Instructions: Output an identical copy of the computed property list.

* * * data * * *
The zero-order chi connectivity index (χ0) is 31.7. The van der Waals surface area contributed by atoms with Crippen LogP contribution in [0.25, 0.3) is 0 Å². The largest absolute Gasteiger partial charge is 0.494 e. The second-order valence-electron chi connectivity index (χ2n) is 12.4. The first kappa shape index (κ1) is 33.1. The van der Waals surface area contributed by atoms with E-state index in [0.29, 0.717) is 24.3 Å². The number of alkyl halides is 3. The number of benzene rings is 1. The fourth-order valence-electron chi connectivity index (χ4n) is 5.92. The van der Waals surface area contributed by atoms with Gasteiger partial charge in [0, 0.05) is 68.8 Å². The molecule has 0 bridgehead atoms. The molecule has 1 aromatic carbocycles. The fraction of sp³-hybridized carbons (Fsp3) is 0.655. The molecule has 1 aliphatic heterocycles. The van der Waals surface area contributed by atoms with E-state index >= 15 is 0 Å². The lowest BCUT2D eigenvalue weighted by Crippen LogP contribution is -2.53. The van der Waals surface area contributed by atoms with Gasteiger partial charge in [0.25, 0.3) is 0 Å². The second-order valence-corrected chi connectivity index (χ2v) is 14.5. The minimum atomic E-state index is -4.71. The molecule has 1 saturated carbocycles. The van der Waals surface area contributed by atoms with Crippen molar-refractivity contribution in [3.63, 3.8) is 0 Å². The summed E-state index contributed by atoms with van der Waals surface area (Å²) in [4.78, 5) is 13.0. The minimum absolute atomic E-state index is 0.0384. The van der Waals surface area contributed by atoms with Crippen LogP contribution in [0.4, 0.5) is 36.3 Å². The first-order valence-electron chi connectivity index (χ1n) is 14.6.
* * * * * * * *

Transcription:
The zero-order chi connectivity index (χ0) is 31.7. The van der Waals surface area contributed by atoms with Crippen LogP contribution in [0.25, 0.3) is 0 Å². The largest absolute Gasteiger partial charge is 0.494 e. The second-order valence-electron chi connectivity index (χ2n) is 12.4. The first kappa shape index (κ1) is 33.1. The van der Waals surface area contributed by atoms with E-state index in [0.29, 0.717) is 24.3 Å². The number of alkyl halides is 3. The number of benzene rings is 1. The fourth-order valence-electron chi connectivity index (χ4n) is 5.92. The van der Waals surface area contributed by atoms with Gasteiger partial charge in [0, 0.05) is 68.8 Å². The molecule has 0 bridgehead atoms. The molecule has 1 aromatic carbocycles. The fraction of sp³-hybridized carbons (Fsp3) is 0.655. The molecule has 1 aliphatic heterocycles. The van der Waals surface area contributed by atoms with E-state index >= 15 is 0 Å². The lowest BCUT2D eigenvalue weighted by Crippen LogP contribution is -2.53. The van der Waals surface area contributed by atoms with Gasteiger partial charge in [0.25, 0.3) is 0 Å². The second-order valence-corrected chi connectivity index (χ2v) is 14.5. The minimum atomic E-state index is -4.71. The molecule has 1 saturated carbocycles. The van der Waals surface area contributed by atoms with Crippen molar-refractivity contribution in [3.63, 3.8) is 0 Å². The summed E-state index contributed by atoms with van der Waals surface area (Å²) in [4.78, 5) is 13.0. The minimum absolute atomic E-state index is 0.0384. The van der Waals surface area contributed by atoms with Crippen LogP contribution in [0.4, 0.5) is 36.3 Å². The first-order valence-electron chi connectivity index (χ1n) is 14.6.